Tip: Serve the rest of the wine with dinner!

At this point, add the cheese.

As with most things in life, the key is to use great cheese, so don’t skimp here. I used a traditional Swiss blend of Gruyere which is nutty and somewhat sharp, and Emmentalier, which leans more towards the milder side of things.

Cube it up. The smaller the cubes, the quicker it melts. You can also shred it, if you have the patience; this does help it melt into the wine fastest of all.

Keep the heat low, and continue stirring until all the cheese melts in and the mixture thickens. For cubes, this can take ten minutes.

Then stir in the nutmeg, salt, and pepper, to taste.

Keep the cheese warm, over low heat, or add it to the “caquelon” part of a fondue set (the pot).

Enjoy on a rainy day.

With smiles on your mouth and heart.!

(The fondue AND Keith’s new glasses!)

P.S. Because I love you… This week, I’m doing a special Facebook Giveaway. Check our Facebook Fan Page this Friday morning for a chance to win the same fondue set I used here. A winner will be announced on Facebook on Monday. For every Tweet you tag #myGTA, you’ll get an extra entry.

Good luck!


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  1. annaclarice says:

    I fondly remember foundue dinners from my childhood (back in the wild and wooly 70’s). My brother and I always loved those nights. We did cheese fondue sometimes but often times we had the fondue pot filled with simmering oil and we cooked out our meats and other tidbits in the pot. So much fun!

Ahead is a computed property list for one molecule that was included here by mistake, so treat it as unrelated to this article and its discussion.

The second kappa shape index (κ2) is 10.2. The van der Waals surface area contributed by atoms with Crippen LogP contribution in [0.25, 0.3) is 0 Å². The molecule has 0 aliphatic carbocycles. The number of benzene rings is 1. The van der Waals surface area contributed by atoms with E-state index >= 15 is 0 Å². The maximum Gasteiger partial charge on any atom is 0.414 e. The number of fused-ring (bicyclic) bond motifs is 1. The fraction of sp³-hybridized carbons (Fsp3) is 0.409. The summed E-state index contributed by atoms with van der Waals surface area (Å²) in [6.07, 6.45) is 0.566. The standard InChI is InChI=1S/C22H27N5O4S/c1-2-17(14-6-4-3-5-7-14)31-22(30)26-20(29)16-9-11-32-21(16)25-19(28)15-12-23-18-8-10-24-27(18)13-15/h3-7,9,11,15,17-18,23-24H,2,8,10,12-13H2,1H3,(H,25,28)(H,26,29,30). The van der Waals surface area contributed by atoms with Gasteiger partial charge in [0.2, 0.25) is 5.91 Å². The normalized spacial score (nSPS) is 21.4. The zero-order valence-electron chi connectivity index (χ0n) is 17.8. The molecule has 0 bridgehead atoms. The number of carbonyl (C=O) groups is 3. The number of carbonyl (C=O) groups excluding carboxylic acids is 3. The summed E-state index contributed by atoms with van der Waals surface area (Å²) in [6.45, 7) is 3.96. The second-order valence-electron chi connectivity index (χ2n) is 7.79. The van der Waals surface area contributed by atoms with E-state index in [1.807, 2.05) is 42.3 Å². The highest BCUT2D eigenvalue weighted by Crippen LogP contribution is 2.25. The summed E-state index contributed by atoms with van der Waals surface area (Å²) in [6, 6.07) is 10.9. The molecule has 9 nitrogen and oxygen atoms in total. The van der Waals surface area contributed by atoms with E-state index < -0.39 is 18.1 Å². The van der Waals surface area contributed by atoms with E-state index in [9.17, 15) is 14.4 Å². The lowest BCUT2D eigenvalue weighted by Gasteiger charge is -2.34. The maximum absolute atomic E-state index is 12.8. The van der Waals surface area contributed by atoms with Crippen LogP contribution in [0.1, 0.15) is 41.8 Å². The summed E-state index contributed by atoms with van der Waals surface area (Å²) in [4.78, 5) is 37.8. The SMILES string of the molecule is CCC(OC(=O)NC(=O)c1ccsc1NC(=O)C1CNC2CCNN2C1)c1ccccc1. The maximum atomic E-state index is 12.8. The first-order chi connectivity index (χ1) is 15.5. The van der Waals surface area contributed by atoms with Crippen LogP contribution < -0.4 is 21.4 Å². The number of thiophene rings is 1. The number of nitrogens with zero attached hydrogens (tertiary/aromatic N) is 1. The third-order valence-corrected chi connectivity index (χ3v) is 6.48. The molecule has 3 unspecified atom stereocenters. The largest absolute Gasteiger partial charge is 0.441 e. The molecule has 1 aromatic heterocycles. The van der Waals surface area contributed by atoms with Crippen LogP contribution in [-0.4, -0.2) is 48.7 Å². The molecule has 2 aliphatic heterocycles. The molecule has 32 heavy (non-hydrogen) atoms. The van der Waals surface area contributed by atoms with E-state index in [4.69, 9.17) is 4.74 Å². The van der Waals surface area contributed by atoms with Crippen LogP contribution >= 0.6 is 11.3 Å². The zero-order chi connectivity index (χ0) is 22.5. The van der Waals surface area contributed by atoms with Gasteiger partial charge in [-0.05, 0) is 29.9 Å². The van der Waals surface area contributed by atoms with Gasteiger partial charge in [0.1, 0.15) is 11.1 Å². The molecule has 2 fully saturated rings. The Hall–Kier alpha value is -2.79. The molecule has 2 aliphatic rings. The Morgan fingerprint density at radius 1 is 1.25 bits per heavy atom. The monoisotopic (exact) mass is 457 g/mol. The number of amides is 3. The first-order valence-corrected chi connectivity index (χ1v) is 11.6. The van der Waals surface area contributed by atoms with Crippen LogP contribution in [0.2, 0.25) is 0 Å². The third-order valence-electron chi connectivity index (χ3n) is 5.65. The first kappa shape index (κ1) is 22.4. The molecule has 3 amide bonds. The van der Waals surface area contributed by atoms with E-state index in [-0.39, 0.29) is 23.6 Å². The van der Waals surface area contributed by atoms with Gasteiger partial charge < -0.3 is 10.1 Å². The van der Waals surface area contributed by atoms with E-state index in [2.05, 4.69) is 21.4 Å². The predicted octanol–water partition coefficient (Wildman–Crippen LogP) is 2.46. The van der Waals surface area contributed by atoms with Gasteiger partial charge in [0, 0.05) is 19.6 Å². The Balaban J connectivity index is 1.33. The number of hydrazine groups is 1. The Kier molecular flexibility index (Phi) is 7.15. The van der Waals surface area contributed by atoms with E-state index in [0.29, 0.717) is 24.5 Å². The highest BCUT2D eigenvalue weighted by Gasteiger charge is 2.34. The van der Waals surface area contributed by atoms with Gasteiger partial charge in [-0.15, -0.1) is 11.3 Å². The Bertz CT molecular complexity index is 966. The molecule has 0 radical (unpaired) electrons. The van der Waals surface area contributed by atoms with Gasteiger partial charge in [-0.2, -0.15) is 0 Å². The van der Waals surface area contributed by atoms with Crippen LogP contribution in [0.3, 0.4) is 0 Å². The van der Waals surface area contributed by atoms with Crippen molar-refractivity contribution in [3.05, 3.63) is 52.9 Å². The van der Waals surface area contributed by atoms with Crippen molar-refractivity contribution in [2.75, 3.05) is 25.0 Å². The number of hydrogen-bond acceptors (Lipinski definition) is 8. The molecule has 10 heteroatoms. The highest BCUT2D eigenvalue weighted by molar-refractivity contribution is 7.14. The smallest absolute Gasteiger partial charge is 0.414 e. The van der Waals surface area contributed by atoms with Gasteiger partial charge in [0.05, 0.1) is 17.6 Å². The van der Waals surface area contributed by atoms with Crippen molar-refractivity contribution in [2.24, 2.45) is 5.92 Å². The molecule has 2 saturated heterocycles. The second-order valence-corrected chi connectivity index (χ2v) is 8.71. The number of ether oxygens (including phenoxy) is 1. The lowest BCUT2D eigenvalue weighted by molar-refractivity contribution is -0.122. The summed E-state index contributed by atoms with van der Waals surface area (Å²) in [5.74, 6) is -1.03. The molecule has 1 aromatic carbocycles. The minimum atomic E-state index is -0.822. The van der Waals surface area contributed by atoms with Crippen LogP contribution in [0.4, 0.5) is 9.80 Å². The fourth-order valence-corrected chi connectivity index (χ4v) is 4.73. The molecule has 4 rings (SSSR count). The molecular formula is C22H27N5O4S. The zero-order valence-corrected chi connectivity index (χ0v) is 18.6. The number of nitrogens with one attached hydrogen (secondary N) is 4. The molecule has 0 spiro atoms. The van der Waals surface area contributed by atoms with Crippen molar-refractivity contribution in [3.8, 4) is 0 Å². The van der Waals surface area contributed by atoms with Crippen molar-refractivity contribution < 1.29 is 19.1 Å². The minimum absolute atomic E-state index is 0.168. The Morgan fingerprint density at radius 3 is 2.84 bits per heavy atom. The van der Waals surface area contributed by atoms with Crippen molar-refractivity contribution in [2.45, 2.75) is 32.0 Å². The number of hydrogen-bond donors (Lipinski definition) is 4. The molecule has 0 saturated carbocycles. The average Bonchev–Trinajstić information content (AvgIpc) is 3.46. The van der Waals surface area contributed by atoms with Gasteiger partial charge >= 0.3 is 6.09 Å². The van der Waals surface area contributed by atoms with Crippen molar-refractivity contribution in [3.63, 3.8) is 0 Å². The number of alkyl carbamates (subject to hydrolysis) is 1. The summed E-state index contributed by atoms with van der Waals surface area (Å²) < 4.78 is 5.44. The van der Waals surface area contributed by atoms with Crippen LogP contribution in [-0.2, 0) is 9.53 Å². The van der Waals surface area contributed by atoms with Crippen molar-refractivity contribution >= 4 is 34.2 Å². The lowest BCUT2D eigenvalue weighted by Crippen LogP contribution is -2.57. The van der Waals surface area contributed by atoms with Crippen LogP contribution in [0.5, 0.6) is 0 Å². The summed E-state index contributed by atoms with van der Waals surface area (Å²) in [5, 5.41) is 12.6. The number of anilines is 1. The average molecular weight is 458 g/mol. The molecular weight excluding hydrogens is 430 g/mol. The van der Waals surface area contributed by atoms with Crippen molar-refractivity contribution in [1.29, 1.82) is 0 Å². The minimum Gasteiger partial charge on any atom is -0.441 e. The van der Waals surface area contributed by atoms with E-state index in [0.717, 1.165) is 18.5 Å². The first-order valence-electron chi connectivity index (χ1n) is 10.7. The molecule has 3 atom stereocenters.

2. Rick Scott says:

    Great column. I want you to know that reading your global table adventures is one of the bright spots in my daily routine. I know you can’t keep it up forever–all good things end at some date–but while you continue to write, I’ll continue to read. Many thanks.

    • Sasha Martin says:

      You are so kind, Rick! I hope to continue in some way, shape, or form when the 195+ are done – stay tuned! :)

  3. Ah yes, I remember the late ’60s-early ’70s, when a fondue pot was a must-receive gift at bridal showers. And AnnaClarice reminded me of my use of the fondue pot for tiny frying, too. Thanks for this recipe for genuine cheese fondue!

  4. I love fondue! And I love raclette! And this version rolls the two into one very nicely. Both still are alive and well in this family. Can’t wait to try this recipe! How timely – my family is asking me what I want to eat for Mothers Day. :)

    • Sasha Martin says:

      Raclette might be my favorite, but it seems like the equipment is more complicated to pull off. Hope you had a great mother’s day!

  5. Annette Leiderer says:

    One of my favourite cakes. Luckily I live in the German Southwest where Rüblikuchen often is served in cafeterias and coffeeshops. What I loved most about this blogpost is your description of the RULES OF FONDUE.

    If you find them amusing you will love how they are portraied in “Asterix in Switzerland”:

    The description starts on page 16 of the slideshow / page 19 of the book.